A simple to cook and tasty alternative to the usual salad with noodles and soy sauce. (From bbc.co.uk)

3• Dagmar’s Detox Salad

Ingredients, including parsley, pine nuts, apples and sesame seeds, make this a flavoursome, healthy lunch or side dish. (From bbcgoodfood.com)

4• Radish and Goat’s Cheese Raita

Serve chilled with hot and spicy dishes or use as a dip for raw veggies, chips or crisps. (From Channel4.com)

5• Radish, Butter and Bread

Or in other words . . . radish sandwich! One from the ‘why didn’t I think of that before’ box. (From whatscookingamerica.net)

6• Shaved Fennel, Radish and Grapefruit Salad

If you love strong flavours and food that’s fresh and clean on the palate, try this salad. Ideal as a garnish for fish. (From epicurious.com)

7• Baked Radish Chips

Spicy coated radish chips ready in 15 minutes. Eat them alone as a snack or as an accompaniment to a rice meal. (From caloriecount.about.com)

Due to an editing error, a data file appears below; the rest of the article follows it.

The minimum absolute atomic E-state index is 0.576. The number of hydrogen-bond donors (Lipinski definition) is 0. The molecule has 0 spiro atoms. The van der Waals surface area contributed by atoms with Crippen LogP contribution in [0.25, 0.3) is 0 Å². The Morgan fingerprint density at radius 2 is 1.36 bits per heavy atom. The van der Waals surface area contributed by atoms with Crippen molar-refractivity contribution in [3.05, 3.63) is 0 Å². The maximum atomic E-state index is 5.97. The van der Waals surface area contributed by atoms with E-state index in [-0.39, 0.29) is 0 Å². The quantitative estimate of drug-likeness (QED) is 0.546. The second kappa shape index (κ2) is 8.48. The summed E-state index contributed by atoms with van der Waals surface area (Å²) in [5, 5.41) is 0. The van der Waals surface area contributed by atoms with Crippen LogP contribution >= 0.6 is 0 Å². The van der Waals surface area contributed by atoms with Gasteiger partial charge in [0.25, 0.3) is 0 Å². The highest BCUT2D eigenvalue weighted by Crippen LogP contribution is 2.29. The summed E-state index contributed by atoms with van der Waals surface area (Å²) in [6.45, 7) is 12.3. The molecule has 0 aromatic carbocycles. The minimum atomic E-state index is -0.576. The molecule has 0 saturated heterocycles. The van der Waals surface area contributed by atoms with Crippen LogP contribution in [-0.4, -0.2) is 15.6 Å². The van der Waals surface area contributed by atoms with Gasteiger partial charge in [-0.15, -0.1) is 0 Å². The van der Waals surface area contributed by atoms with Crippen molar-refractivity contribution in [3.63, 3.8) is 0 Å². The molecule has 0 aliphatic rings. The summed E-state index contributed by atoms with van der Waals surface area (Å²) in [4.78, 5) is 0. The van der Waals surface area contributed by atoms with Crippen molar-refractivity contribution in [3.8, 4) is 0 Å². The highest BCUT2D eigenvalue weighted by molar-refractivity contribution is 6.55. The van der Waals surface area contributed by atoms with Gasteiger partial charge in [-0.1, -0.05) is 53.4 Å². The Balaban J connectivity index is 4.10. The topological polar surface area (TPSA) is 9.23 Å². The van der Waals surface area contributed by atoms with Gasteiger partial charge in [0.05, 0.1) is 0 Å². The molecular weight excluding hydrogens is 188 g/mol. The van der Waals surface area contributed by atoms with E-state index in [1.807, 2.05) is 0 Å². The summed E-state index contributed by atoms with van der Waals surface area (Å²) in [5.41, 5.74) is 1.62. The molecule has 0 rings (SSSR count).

8• Radish Curry

Radishes sautéed with onions, garlic and chili, inspired by the Kerala style of cooking. (From Salt and Pepper)

9• Radish Tart

Creamy, cheesy, radishness, baked in a pastry base. (From en.wikibooks.org)

10• Mexican Coleslaw and Cool Mediterranean Pasta with Radish and Orange

A new twist on coleslaw with zingy salsa and a healthy pasta dish full of flavour. (From globalgourmet.com)

All Things Radish – History, Growing and Nutrition

radish seeds germinated

Thirteen days after planting, my radish seeds have germinated, despite the threat of being dug up by the cats and dogs of the neighbourhood.

My seedlings have pairs of lush green heart-shaped leaves, which look a bit like mustard (from ‘mustard and cress’ fame) and there’s a good reason for this. The radish plant is closely related to mustard and they both belong to the brassica family of vegetables, which includes cabbage, turnips and broccoli.

The Radish in History

Radishes were first grown in China thousands of years ago, then in Egypt where ancient writings have shown they were cultivated before the building of the pyramids.

In Ancient Greece the radish was so revered that gold replicas were made and offered to the god Apollo, who it seems was a very busy god responsible for a number of facets of life, including medicine and healing.